Today: Thursday, 25 April 2024 year

The Brazilian Navy sank its only aircraft carrier, the Sao Paulo.

The Brazilian Navy sank its only aircraft carrier, the Sao Paulo.

The Brazilian Navy sank its former aircraft carrier Sao Paulo in the Atlantic after it was banned from entering the country’s inland waters because of the risk of running aground, the agency said.

“Regarding the hull of the former aircraft carrier São Paulo… we inform you that the operation of the planned and controlled flooding was carried out today, February 3, strictly in accordance with the plan,” the Brazilian Navy said in a communiqué on its website.


The Brazilian Navy’s only aircraft carrier, São Paulo, was decommissioned and sold to the Turkish company Sök in 2021 for US$1.9 million. The new owner towed the ship to Turkey in the summer of 2022, where it was supposed to be dismantled, but upon arrival in the Mediterranean, local authorities withdrew the parking permit.


The aircraft carrier was taken back to Brazil, where they also refused to accept it, citing environmental and port security risks – there were already several holes in the hull, and it was taking on water, there was a risk of uncontrolled flooding.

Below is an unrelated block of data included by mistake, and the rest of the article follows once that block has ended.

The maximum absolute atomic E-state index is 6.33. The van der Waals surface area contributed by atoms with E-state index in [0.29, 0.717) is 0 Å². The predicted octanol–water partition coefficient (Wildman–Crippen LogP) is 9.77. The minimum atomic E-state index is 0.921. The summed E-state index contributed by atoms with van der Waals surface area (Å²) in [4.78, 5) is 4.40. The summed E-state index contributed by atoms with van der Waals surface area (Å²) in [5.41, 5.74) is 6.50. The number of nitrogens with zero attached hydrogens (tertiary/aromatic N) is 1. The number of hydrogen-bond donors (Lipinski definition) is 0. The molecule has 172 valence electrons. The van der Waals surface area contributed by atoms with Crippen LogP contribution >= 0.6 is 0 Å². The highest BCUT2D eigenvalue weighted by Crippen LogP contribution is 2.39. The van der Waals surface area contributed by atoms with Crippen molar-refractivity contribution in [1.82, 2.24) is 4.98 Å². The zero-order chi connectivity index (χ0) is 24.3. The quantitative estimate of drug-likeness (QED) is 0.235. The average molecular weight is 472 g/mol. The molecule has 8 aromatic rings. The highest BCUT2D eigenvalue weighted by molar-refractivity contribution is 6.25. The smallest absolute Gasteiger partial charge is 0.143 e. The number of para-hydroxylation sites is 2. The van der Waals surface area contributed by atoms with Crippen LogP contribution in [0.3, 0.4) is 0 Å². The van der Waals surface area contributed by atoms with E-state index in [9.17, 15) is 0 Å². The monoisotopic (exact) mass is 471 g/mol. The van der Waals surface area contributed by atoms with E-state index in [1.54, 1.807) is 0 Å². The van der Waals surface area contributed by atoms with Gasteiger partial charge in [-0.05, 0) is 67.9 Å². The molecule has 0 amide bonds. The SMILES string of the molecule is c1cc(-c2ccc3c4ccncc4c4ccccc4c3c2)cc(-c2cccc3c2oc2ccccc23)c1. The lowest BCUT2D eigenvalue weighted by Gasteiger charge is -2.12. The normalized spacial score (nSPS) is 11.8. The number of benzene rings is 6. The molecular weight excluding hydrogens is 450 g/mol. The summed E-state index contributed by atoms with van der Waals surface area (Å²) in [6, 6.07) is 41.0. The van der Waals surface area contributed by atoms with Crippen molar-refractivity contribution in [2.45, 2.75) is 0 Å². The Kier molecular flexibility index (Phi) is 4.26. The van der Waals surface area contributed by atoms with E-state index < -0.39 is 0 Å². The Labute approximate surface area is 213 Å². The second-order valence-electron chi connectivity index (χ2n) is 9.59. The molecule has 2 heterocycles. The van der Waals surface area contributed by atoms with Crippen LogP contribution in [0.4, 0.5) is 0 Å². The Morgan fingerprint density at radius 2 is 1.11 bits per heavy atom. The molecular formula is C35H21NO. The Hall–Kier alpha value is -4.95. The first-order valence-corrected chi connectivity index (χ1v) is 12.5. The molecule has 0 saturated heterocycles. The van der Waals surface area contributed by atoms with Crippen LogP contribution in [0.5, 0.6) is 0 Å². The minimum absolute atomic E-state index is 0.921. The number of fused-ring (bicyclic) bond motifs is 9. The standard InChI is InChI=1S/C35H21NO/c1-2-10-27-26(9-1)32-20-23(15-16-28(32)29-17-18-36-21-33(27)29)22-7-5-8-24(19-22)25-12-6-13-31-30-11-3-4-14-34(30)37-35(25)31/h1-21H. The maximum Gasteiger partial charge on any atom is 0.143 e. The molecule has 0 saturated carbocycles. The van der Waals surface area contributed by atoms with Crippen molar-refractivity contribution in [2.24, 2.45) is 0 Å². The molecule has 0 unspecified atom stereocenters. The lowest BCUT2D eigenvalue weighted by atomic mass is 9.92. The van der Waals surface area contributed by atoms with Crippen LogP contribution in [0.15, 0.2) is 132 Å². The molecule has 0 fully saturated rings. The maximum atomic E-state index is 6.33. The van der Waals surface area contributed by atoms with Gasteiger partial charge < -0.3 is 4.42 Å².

In January, the Brazilian Navy took over operations related to the former aircraft carrier, which had been in the country’s territorial waters for several months.


According to the Navy, the ship was sunk 350 kilometers from the coast, at a depth of about 5,000 meters. The flooding area was chosen taking into account the safety for navigation and the environment, fisheries and ecosystems.


The Brazilian Institute for the Environment and Renewable Natural Resources questioned the safety of sinking such a vessel for local ecosystems, given the significant amount of pollutants in its structure, including asbestos, chlorofluorocarbons, microplastic particles and heavy metals. The institute noted that countries such as Italy, Norway, Denmark and Turkey have accredited shipyards for the “green processing” of ships in accordance with the rules of the UN International Maritime Organization and the Basel Convention.